A Comparison of Drosophila melanogaster and D. hydei
Fruit flies (Drosophila sp.) are a common feeder insect when animals that require small prey items are involved, such as dart frogs. Although several different species have made the rounds in the hobby, 2 have consistently been cultured over the years, and remain the most common and easy to work with.
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Fruit flies are easy to culture, making them one of the most popular feeder insects for animals requiring small prey items.
Drosophila melanogaster (also know as melanogaster, melanos, or mels) are probably the most commonly encountered species of fruit fly in culture, and measure about 1/16th of an inch long, making them ideal as the staple food for a variety of dart frogs and other animals that prefer smaller prey items. Melanogaster fruit flies have been used to years in genetics experiments around the world, and as such, there are several different genetic mutations of them available. Perhaps the most useful to the average hobbyist is the ‘wingless’ form. These flies lack wings, and as such are unable to fly. Unlike the ‘flightless’ D. melanogaster, the wingless form cannot regain the ability to fly if it gets too warm (the ‘flightless’ deformation is linked to protein folding – if the flies reach a certain temperature, the proteins fold properly and the next generation will be able to fly). The ‘wingless’ trait is recessive – both parents have to carry the trait in order for the offspring to remain wingless. If a ‘wild type’ fly (one with wings) mates with a ‘wingless’ fly, the offspring will be able to fly.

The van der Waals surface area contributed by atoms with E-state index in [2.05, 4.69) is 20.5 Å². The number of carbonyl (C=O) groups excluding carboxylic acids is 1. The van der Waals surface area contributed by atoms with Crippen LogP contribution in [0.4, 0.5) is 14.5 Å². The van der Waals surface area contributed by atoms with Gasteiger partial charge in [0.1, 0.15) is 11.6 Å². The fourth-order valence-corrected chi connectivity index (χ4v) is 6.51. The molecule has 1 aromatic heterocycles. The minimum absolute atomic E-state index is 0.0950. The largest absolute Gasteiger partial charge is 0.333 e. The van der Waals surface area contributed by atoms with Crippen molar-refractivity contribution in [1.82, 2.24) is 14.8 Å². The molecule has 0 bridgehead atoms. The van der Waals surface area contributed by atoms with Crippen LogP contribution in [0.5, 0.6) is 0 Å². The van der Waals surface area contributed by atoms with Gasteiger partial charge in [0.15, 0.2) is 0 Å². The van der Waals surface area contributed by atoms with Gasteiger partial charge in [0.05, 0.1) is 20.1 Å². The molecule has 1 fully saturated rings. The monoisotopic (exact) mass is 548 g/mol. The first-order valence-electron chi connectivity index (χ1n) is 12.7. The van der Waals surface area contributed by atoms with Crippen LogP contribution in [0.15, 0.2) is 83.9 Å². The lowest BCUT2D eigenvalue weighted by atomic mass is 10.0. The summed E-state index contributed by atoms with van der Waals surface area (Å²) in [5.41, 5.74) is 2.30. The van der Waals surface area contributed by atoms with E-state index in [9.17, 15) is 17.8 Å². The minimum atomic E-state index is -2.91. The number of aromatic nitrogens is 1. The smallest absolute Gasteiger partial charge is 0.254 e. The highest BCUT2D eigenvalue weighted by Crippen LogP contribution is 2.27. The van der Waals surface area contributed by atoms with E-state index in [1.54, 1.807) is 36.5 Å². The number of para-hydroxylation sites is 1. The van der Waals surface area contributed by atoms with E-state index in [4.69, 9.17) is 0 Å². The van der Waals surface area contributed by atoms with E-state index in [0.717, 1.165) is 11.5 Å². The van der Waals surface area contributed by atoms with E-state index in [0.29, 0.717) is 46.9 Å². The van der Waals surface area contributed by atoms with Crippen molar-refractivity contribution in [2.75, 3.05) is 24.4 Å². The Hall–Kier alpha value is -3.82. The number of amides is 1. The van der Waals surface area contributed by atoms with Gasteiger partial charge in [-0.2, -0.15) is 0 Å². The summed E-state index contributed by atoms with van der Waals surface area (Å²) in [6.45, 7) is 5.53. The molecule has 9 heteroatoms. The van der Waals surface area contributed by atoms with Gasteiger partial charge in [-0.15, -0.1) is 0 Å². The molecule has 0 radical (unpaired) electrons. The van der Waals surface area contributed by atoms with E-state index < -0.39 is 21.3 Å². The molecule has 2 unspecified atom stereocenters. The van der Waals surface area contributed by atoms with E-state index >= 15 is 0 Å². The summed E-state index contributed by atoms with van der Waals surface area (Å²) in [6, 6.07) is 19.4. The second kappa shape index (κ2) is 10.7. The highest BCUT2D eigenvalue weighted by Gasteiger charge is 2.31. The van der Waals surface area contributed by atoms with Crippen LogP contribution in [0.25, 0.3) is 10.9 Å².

Drosophila melanogaster are a smaller fruit fly, measuring about 1/16” long.
The life cycle of Drosophila melanogaster is very quick. Within 14 days of setting up a new culture, the next generation of flies is emerging. After that 14 day waiting period, new flies emerge every day. This quick generation time means that the culture will produce thousands of flies, fairly consistently, from day 14-28, when the culture is disposed of. Because of this, melanogaster fruit flies are generally preferred by those who are new to culturing fruit flies – melanogaster tend to be more forgiving and easier to culture consistently.
Melanogaster fruit fly cultures will produce thousands of flies over a 28 day period.
Drosophila hydei (also known simply as hydei) are another commonly encountered fruit fly in the hobby. Hydei measure about 1/8”, and are quite a bit larger and ‘meatier’ than D. melanogaster – perfectly suited for dart frogs that prefer larger prey items, or other pets with similar needs. A ‘flightless’ form of hydei is most commonly available – this strain will not revert back to fliers at a higher temperature, unlike ‘flightless’ melanogaster. Like the ‘wingless’ form of melanogaster, this trait is recessive, requiring both parents to carry the trait in order for the offspring to be flightless. Every care should be taken to insure that flying Drosophila hydei do not get into the culture, as the resulting flying insects can quickly become a nuisance.
Drosophila hydei are a larger fruit fly, measuring about 1/8” long.
Compared to that of D. melanogaster, the life cycle of D. hydei is much longer. At average temperatures, it will take 21 days or more until the first new hydei being emerging in a culture. Hydei fruit fly cultures show a particular ‘boom and bust’ cycle – the culture will appear empty, only to suddenly be filled with flies overnight. Most cultures will have 2-3 booms, with 5-7 days between each one. With the large period of time between active booms, hydei cultures are much more likely to dry out than melanogaster, and as such are more prone to crashes and grain mite infestations.
Drosophila hydei fruit fly cultures are more prone to drying out and crashing, due to their ‘boom and bust’ life cycle.
Both species of fruit flies popular in culture are relatively easy to culture. Generally speaking, Drosophila melanogaster – the smaller fruit fly – is easier to culture for novices, and is perfectly suited for most species of dart frogs. Drosophila hydei – the larger fruit fly – will produce more ‘meat’ over the life of the culture, but is more suceptible to crashes.
Next week, we’ll take a look at what goes in to producing all of the fruit fly cultures at Josh’s Frogs.